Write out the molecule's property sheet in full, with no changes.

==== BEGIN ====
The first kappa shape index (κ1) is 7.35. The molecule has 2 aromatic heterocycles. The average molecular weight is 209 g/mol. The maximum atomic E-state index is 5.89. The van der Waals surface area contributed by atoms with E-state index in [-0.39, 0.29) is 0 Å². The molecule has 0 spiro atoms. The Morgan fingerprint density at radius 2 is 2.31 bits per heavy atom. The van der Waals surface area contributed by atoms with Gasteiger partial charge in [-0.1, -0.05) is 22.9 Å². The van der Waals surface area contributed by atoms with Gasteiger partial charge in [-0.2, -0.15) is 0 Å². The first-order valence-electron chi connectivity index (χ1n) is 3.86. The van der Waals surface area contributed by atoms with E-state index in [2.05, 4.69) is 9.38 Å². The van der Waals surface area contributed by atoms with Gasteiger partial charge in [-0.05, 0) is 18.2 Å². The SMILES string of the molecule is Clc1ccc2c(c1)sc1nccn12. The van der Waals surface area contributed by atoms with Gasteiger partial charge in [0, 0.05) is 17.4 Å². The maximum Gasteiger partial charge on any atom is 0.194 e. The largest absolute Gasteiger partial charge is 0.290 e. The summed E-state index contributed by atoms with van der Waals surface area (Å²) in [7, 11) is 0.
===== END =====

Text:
The first kappa shape index (κ1) is 7.35. The molecule has 2 aromatic heterocycles. The average molecular weight is 209 g/mol. The maximum atomic E-state index is 5.89. The van der Waals surface area contributed by atoms with E-state index in [-0.39, 0.29) is 0 Å². The molecule has 0 spiro atoms. The Morgan fingerprint density at radius 2 is 2.31 bits per heavy atom. The van der Waals surface area contributed by atoms with Gasteiger partial charge in [-0.1, -0.05) is 22.9 Å². The van der Waals surface area contributed by atoms with Gasteiger partial charge in [-0.2, -0.15) is 0 Å². The first-order valence-electron chi connectivity index (χ1n) is 3.86. The van der Waals surface area contributed by atoms with E-state index in [2.05, 4.69) is 9.38 Å². The van der Waals surface area contributed by atoms with Gasteiger partial charge in [-0.05, 0) is 18.2 Å². The SMILES string of the molecule is Clc1ccc2c(c1)sc1nccn12. The van der Waals surface area contributed by atoms with Gasteiger partial charge in [0, 0.05) is 17.4 Å². The maximum Gasteiger partial charge on any atom is 0.194 e. The largest absolute Gasteiger partial charge is 0.290 e. The summed E-state index contributed by atoms with van der Waals surface area (Å²) in [7, 11) is 0.